The use of structured matrices in Artificial Neural Networks has several advantages: they require significantly less memory, enable faster propagation, and reduce the computational complexity of matrix-vector and matrix-matrix multiplications. The reduction of computational complexity leads to reduced energy consumption, which is especially important for mobile devices.

In this thesis, the use of structured matrices as input weight matrices in Extreme Learning Machines (ELMs) was investigated. The classical ELM is a single-hidden layer feed-forward neural network, in which the input matrix is randomly generated and is not trained, and the output matrix is calculated using linear regression.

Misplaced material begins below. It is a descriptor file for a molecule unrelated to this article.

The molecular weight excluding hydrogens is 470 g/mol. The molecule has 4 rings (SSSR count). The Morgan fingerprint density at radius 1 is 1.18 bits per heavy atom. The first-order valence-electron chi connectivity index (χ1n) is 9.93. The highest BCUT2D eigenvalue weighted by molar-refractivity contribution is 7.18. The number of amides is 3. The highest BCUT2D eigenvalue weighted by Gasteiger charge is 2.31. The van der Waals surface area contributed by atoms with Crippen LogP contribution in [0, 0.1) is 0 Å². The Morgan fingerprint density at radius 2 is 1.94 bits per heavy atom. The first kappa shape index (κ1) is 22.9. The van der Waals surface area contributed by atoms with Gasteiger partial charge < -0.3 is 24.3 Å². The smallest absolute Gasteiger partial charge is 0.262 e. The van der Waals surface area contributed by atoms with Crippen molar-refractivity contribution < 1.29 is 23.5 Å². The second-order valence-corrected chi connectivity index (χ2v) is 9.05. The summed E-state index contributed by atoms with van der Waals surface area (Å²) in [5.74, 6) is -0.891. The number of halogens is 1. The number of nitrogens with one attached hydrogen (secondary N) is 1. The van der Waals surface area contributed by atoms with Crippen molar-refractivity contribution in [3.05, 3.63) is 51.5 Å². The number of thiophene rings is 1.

An important finding of this thesis is that the input weight matrices can be replaced by structured matrices in ELM without decreasing the accuracy. However, several aspects must be considered for that, such as the distribution of free parameters, choice of a suitable structured matrix, and degree of dissimilarity in the hidden layer’s outputs. Another result of this thesis is that the accuracy of ELMs with structured matrices as input weight matrices does not depend in general on the number of free parameters that were used to construct the structured matrices, but depends on how these parameters were used.




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